Can a beaver save a man from depression? Can the puppet of a beaver restore hope and joy of living? Can this puppet eventually take control of your life?

I have no idea.

But if you’re interested, maybe you should see The Beaver, a good movie with Mel Gibson (in great shape in the double role of chronically depressed and talking puppet) and Jodie Foster. Just at the height of a depressive spiral in which the protagonist is dragged, I heard the notes of a song that I used to listen long time ago: Exit Music (For A Film) by Radiohead.

Originally written for the end credits of the film by Baz Luhrmann “Romeo + Juliet by William Shakespeare” in 1996, it is an evocative song. Perhaps not everyone knows that this song originates from the Prelude Op.28, N° 4 by Frederic Chopin, and it was even played, along with Mozart’s Requiem, at his funeral in 1849.

147 years later, the same notes come back to life in the guitar and voice of Thom York thereby inspiring one of the most intense songs of the millennium. I would like you to listen the following version by Brad Mehldau (1998), a version that maybe not everyone knows.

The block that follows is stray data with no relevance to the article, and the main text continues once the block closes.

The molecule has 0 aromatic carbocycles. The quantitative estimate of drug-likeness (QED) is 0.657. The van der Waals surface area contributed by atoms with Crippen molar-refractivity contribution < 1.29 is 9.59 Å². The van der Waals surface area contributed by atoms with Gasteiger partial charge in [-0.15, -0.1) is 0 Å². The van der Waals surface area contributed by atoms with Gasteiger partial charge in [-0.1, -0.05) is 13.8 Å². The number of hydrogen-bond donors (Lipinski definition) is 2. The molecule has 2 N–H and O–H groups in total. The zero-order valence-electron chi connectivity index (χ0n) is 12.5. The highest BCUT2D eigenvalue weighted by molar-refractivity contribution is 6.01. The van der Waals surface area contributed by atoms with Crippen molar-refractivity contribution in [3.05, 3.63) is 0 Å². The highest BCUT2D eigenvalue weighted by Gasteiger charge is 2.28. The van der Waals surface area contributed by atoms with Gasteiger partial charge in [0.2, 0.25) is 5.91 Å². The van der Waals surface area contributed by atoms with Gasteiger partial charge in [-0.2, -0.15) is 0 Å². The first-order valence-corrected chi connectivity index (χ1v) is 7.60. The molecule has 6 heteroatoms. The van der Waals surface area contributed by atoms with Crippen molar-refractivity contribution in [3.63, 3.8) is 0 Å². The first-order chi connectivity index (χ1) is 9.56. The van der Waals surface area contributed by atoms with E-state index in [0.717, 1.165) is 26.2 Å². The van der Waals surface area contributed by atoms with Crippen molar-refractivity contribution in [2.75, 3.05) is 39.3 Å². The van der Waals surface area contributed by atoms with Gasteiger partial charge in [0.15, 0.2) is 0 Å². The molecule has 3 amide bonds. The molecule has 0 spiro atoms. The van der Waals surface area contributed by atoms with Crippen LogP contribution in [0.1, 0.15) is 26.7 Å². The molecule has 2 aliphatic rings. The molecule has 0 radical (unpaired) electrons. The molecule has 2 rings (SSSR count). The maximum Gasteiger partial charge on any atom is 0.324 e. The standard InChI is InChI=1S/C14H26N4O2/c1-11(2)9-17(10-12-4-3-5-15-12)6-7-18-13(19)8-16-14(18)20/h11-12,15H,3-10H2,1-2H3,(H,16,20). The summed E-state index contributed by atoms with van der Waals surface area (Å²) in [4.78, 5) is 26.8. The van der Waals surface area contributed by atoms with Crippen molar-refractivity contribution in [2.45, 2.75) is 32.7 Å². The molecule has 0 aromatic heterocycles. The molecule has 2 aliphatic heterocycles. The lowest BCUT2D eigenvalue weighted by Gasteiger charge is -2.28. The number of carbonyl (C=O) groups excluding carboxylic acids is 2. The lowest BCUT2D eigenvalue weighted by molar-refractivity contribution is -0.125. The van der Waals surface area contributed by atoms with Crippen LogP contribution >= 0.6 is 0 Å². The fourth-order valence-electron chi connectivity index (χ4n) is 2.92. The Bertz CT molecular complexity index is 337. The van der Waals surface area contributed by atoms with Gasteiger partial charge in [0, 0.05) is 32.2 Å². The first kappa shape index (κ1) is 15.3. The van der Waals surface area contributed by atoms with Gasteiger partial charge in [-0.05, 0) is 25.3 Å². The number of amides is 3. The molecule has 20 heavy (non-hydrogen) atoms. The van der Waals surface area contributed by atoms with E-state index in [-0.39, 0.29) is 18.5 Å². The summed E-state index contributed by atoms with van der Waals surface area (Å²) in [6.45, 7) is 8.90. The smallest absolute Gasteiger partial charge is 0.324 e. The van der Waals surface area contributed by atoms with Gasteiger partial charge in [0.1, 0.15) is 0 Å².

The melody gives us the need to run away, the tension suggests that it is better do it now, before it’s too late. On its notes Chopin greeted the world, Juliet killed herself with a gun and in The Beaver, Mel Gibson tried to escape from his depression. Free from the conventions of traditional jazz, Brad Mehldau expresses this need of escape turning the theme into an ostinato that inevitably leads to a free improvisation.

In the words of Thom York, ”The song is written for two people who run away before all the bad stuff starts.”

A desperate feeling of escape that maybe today, in the unavoidable routine of the modern world, belongs to everyone.

“Wake… from your sleep
The drying of your tears
Today we escape, we escape”

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